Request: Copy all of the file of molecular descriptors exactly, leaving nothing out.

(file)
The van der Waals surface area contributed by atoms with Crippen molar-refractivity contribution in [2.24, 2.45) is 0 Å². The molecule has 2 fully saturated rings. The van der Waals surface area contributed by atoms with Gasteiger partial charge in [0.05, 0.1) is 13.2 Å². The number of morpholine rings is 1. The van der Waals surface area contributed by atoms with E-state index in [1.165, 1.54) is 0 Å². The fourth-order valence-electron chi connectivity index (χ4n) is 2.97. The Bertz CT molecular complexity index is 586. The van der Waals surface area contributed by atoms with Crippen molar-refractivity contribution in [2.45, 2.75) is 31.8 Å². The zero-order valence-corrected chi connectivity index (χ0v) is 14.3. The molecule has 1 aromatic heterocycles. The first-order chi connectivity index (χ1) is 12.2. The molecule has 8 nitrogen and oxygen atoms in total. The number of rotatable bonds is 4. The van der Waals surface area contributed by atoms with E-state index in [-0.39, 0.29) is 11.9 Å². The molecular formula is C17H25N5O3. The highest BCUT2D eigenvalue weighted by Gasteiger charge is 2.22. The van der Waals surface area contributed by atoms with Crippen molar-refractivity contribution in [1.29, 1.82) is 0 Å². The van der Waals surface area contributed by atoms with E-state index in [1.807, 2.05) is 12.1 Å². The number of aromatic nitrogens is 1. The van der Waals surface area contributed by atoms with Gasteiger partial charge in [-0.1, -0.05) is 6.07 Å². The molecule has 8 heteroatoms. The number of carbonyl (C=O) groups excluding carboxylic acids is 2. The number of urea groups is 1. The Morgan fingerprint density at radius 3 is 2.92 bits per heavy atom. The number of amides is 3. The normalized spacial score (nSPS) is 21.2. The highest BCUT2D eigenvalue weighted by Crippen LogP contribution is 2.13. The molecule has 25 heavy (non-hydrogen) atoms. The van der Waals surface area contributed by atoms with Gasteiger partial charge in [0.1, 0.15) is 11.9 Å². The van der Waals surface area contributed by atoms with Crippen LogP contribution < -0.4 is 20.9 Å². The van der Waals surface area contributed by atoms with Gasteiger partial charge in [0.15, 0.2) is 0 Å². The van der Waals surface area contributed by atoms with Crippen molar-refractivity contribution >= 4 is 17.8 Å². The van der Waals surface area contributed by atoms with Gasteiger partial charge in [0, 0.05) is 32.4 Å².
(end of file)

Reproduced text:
The van der Waals surface area contributed by atoms with Crippen molar-refractivity contribution in [2.24, 2.45) is 0 Å². The molecule has 2 fully saturated rings. The van der Waals surface area contributed by atoms with Gasteiger partial charge in [0.05, 0.1) is 13.2 Å². The number of morpholine rings is 1. The van der Waals surface area contributed by atoms with E-state index in [1.165, 1.54) is 0 Å². The fourth-order valence-electron chi connectivity index (χ4n) is 2.97. The Bertz CT molecular complexity index is 586. The van der Waals surface area contributed by atoms with Crippen molar-refractivity contribution in [2.45, 2.75) is 31.8 Å². The zero-order valence-corrected chi connectivity index (χ0v) is 14.3. The molecule has 1 aromatic heterocycles. The first-order chi connectivity index (χ1) is 12.2. The molecule has 8 nitrogen and oxygen atoms in total. The number of rotatable bonds is 4. The van der Waals surface area contributed by atoms with E-state index in [-0.39, 0.29) is 11.9 Å². The molecular formula is C17H25N5O3. The highest BCUT2D eigenvalue weighted by Gasteiger charge is 2.22. The van der Waals surface area contributed by atoms with Crippen molar-refractivity contribution in [1.29, 1.82) is 0 Å². The van der Waals surface area contributed by atoms with E-state index in [1.807, 2.05) is 12.1 Å². The number of aromatic nitrogens is 1. The van der Waals surface area contributed by atoms with Gasteiger partial charge in [-0.1, -0.05) is 6.07 Å². The molecule has 8 heteroatoms. The number of carbonyl (C=O) groups excluding carboxylic acids is 2. The number of urea groups is 1. The Morgan fingerprint density at radius 3 is 2.92 bits per heavy atom. The number of amides is 3. The normalized spacial score (nSPS) is 21.2. The highest BCUT2D eigenvalue weighted by Crippen LogP contribution is 2.13. The molecule has 25 heavy (non-hydrogen) atoms. The van der Waals surface area contributed by atoms with Gasteiger partial charge in [0.1, 0.15) is 11.9 Å². The van der Waals surface area contributed by atoms with Crippen LogP contribution < -0.4 is 20.9 Å². The van der Waals surface area contributed by atoms with Gasteiger partial charge in [0.15, 0.2) is 0 Å². The van der Waals surface area contributed by atoms with Crippen molar-refractivity contribution >= 4 is 17.8 Å². The van der Waals surface area contributed by atoms with Gasteiger partial charge in [0, 0.05) is 32.4 Å².